A Bush Called Hearts a Busting
Hearts a Busting-Strawberry Plant
I have lived most of my life here in these beautful mountains called the Blue Ridge and the old saying "There's no place like home" rings ever so true. We have such an abundance of natural hardwoods and pines and this time of year in particular, the mountains come alive with bright colors as fall comes. Early morning fogs creep silently into the early daybreak hours with a heavy blanket which looks like a gigantic blanket covering the low areas of our river valley. The crisp air not yet freezing with nature in perfect harmony.an atmosphere of I enjoy. It is refreshing to get out and hike along familiar trails through the woods. This week as I was working on my property doing a little cleanup I looked at those shrubs and bushes growing under a huge white oak in my back yard and saw one of the most beautiful plants I had never before noticed.
I ask my wife, " that can't be a chinkapen tree?" I knew it wasn't because it the burrs or pods were pink. The shrubs growing under the big white oak stirred my curiosity and I began asking around trying to find out what I was seeing. It didn't take long until a friend of mine who had grown up in the mountains came to my rescue and told me it was a Hearts-a-Busting bush. Sure enough when I Google d the name on my computer, up came a photograph of the plant growing in my back yard.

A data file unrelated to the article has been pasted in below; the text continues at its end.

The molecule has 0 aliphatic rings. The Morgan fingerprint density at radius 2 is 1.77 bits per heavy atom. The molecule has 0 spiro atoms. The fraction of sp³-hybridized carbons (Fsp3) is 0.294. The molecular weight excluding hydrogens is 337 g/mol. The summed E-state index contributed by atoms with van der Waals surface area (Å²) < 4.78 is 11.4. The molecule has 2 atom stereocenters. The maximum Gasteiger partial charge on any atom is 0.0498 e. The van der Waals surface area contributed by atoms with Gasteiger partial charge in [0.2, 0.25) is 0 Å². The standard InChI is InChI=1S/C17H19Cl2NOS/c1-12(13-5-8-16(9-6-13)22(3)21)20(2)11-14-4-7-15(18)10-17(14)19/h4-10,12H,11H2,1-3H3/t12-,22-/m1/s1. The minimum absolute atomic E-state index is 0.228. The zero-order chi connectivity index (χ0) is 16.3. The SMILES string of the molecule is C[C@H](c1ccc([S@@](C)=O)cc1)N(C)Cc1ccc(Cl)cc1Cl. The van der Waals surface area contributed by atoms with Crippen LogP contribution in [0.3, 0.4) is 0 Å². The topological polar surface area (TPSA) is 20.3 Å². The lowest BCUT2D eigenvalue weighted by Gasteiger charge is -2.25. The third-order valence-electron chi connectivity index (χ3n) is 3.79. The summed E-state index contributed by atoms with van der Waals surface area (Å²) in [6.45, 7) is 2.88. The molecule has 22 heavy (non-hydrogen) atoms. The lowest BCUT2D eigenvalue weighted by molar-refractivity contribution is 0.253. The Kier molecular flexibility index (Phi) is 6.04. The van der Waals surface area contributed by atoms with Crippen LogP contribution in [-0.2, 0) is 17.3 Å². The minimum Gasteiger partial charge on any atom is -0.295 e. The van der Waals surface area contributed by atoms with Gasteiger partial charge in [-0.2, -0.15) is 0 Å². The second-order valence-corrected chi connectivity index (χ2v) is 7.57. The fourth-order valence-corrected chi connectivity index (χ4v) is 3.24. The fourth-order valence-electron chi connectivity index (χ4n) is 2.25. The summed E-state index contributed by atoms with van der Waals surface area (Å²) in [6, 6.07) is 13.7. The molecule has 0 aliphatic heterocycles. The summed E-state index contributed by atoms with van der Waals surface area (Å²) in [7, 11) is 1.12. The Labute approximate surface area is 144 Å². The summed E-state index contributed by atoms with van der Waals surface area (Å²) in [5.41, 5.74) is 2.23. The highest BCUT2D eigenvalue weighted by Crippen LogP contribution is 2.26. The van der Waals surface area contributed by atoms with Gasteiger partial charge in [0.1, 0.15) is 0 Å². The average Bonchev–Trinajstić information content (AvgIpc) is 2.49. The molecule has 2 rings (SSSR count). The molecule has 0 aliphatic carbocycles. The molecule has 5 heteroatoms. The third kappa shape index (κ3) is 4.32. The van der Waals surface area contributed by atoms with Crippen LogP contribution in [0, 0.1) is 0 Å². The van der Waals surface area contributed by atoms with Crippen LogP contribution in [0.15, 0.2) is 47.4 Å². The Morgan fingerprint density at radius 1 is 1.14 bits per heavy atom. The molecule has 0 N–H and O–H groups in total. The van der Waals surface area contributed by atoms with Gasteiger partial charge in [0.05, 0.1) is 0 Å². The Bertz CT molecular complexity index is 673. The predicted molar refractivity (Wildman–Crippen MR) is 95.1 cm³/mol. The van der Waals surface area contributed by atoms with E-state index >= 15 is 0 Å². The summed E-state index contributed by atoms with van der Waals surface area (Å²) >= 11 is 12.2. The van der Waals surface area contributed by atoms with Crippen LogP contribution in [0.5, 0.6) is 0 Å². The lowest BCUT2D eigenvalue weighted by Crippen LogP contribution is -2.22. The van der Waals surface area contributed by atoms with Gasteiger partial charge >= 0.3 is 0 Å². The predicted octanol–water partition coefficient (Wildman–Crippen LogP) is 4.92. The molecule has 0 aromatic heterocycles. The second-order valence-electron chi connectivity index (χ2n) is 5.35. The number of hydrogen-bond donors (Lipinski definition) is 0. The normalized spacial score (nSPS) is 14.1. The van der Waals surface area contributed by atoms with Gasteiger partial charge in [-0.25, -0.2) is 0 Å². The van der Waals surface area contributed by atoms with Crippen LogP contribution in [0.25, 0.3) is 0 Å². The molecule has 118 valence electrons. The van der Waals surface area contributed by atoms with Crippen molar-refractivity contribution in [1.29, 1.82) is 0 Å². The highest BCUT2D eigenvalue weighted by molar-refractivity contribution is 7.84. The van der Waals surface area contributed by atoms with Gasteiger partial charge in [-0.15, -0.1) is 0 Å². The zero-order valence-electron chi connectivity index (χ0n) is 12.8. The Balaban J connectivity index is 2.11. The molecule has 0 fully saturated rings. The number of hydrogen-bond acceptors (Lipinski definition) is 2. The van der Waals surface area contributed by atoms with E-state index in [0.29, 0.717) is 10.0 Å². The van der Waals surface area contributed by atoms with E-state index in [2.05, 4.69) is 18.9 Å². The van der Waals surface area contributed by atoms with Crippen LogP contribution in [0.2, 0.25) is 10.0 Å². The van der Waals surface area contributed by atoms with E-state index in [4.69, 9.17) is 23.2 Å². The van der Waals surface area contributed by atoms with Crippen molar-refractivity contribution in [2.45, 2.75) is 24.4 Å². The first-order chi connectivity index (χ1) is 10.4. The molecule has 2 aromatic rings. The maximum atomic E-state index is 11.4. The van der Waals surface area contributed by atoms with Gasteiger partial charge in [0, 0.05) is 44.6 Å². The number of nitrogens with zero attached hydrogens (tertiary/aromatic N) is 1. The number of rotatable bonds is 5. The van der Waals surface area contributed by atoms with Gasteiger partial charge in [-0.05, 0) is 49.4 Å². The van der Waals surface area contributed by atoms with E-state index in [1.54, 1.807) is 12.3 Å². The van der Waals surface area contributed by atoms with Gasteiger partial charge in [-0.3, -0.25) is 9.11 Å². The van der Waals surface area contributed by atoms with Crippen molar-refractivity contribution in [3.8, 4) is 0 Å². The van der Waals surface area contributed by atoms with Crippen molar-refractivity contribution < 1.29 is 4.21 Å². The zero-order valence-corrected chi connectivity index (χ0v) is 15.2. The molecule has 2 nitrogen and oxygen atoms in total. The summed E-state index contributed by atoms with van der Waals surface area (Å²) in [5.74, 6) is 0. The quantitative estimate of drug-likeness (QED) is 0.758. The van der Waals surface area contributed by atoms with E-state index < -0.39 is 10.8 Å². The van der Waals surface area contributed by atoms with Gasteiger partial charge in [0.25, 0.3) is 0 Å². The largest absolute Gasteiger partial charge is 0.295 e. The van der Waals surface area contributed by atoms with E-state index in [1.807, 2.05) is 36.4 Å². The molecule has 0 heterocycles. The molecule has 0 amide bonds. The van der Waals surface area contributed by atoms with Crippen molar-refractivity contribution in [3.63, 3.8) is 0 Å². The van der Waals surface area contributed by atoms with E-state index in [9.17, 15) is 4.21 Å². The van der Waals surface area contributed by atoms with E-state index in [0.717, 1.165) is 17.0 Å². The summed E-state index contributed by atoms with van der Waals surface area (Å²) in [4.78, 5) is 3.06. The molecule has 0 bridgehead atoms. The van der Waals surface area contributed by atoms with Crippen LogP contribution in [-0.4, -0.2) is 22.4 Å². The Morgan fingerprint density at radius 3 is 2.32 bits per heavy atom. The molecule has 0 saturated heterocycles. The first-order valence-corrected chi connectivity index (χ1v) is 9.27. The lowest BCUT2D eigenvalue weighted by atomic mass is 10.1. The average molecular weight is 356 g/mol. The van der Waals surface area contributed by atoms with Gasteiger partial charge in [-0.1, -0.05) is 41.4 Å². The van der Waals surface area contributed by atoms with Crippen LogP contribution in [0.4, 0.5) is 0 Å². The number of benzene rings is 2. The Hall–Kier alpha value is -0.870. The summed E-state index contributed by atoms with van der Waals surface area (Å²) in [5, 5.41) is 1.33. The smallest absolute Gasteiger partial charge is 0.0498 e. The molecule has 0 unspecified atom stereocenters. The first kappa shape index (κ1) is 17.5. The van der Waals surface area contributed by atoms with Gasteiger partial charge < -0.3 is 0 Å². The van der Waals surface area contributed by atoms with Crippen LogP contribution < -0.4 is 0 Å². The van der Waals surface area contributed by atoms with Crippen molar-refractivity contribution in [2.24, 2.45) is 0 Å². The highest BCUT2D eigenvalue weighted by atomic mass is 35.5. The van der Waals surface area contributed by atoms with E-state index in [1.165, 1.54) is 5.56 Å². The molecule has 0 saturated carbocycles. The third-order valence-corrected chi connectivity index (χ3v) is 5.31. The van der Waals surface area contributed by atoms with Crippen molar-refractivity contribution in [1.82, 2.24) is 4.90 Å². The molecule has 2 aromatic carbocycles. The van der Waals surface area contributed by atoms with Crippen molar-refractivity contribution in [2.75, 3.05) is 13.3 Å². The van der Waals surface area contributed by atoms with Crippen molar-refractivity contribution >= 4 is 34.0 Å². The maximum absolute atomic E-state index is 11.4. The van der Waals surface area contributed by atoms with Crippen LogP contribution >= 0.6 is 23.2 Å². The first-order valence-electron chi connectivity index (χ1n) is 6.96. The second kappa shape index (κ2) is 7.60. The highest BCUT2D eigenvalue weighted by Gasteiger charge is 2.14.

According to my friend there is no particular medicinal advantages but cautioned me that eating the berries which are orange do have a laxative effect. Since I have small grand kids, I will keep them from that area when they are playing in our yard. Seems they have to try everything from the acorns falling from the oak to the Tommy toes growing in my wife's yard pots. The berries on Hearts a Busting which are orange in color and are not poisonous I am told but still I don't think I want to sample them just to see if he is correct.
We learn something new every day and today I learned about Hearts a Busting shrubs or Strawberry Bush as it is also called. I suppose the latter name is derived because the burr looks much like a ripe strawberry. Deer love to feed on these berries.
Have you ever seen a Hearts-a-Busting shrub?